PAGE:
And yet we’ve been able to work through that thankfully and that’s important I think in any relationship. And it’s not easy, it’s not easy and it’s not easy to talk about because it is a vulnerable topic. That is one area there’s not a lot of resources on to be honest and I don’t even know if I’m doing it justice in talking about it here. But talking about those feelings of why you feel vulnerable or unattractive or you’re scared that your husband won’t accept you with the new change, and having him express his fears to you as well is so important. You can’t keep that inside. And it was hard to initially talk about it but things have been great and we’ve just been fortunate in our relationship. Solid enough to not only respect each other physically but just emotionally. If you can’t or you don’t have that relationship to communicate, I would suggest you’ve got to find someone who can help you communicate on those levels. If there’s ever a time you need that extra touch, that extra hug, that extra level of intimacy, it would be in the post-recovery when you’re not feeling attractive at all. You’re not sure, your confidence has been shaken to the core, on that level.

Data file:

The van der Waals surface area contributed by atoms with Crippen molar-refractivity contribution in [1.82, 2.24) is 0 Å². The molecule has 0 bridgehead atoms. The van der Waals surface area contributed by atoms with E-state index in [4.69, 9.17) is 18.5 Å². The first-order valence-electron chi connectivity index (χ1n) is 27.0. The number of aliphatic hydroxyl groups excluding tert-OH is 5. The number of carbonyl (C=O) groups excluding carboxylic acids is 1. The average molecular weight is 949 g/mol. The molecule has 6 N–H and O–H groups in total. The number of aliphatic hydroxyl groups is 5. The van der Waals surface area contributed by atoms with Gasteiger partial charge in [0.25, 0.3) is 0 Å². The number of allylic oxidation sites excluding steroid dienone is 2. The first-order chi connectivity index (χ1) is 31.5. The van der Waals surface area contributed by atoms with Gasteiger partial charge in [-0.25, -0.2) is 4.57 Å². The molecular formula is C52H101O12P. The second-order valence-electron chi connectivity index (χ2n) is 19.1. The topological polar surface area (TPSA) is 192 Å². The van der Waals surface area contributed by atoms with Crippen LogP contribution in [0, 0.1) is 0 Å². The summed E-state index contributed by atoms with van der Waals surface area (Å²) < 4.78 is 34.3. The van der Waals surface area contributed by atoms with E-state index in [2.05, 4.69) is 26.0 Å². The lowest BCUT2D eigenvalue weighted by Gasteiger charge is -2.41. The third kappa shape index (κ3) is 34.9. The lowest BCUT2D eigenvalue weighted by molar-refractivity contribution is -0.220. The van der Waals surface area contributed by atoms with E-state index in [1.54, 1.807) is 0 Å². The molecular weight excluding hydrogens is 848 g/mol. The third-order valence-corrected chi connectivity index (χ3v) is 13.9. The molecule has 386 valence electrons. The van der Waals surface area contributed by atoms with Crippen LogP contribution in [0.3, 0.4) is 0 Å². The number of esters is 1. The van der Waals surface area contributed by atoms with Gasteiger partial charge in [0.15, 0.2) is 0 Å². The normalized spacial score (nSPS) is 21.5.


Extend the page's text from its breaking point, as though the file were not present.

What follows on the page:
Interviewer: Could you give me an example of your husband’s fears as well?
His fears were that I would not want to be intimate with him anymore. I mean, we’re young or we consider ourselves young. And we are intimate and we enjoy being intimate with each other so it’s, he knew my fears and he could see my fears. He could see my, not my disgust, it wasn’t a disgust, that’s not a good word, my... trepidation with the changes; the weight gain, the hair loss, all of these things, right. All of a sudden, I have no breasts, scars, swollen in areas I didn’t know I had areas to be swollen in, hysterectomy all of that, all of that comes down on you. You just think all of these changes. What did I read. I read loss of estrogen may result in loss of sexual desire, it may result in vaginal dryness, it may this, it may that, talk with your doctor.